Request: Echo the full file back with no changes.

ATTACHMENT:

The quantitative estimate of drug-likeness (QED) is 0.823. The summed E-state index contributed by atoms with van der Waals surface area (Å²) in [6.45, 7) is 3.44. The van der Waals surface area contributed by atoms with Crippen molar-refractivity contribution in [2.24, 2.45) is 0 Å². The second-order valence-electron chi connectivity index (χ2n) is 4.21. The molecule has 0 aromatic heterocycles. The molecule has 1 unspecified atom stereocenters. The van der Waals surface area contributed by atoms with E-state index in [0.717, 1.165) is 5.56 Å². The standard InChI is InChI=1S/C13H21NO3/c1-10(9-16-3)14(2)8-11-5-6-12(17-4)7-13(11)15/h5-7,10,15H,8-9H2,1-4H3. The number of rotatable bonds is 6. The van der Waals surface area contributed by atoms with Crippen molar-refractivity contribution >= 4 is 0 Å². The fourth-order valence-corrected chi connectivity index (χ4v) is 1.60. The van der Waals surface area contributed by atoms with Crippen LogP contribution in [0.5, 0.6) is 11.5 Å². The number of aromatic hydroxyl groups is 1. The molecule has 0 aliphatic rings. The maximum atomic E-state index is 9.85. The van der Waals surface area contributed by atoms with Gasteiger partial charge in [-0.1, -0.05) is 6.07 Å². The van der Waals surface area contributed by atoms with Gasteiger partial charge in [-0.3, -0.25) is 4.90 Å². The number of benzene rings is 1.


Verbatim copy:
The quantitative estimate of drug-likeness (QED) is 0.823. The summed E-state index contributed by atoms with van der Waals surface area (Å²) in [6.45, 7) is 3.44. The van der Waals surface area contributed by atoms with Crippen molar-refractivity contribution in [2.24, 2.45) is 0 Å². The second-order valence-electron chi connectivity index (χ2n) is 4.21. The molecule has 0 aromatic heterocycles. The molecule has 1 unspecified atom stereocenters. The van der Waals surface area contributed by atoms with E-state index in [0.717, 1.165) is 5.56 Å². The standard InChI is InChI=1S/C13H21NO3/c1-10(9-16-3)14(2)8-11-5-6-12(17-4)7-13(11)15/h5-7,10,15H,8-9H2,1-4H3. The number of rotatable bonds is 6. The van der Waals surface area contributed by atoms with Crippen molar-refractivity contribution >= 4 is 0 Å². The fourth-order valence-corrected chi connectivity index (χ4v) is 1.60. The van der Waals surface area contributed by atoms with Crippen LogP contribution in [0.5, 0.6) is 11.5 Å². The number of aromatic hydroxyl groups is 1. The molecule has 0 aliphatic rings. The maximum atomic E-state index is 9.85. The van der Waals surface area contributed by atoms with Gasteiger partial charge in [-0.1, -0.05) is 6.07 Å². The van der Waals surface area contributed by atoms with Gasteiger partial charge in [-0.3, -0.25) is 4.90 Å². The number of benzene rings is 1.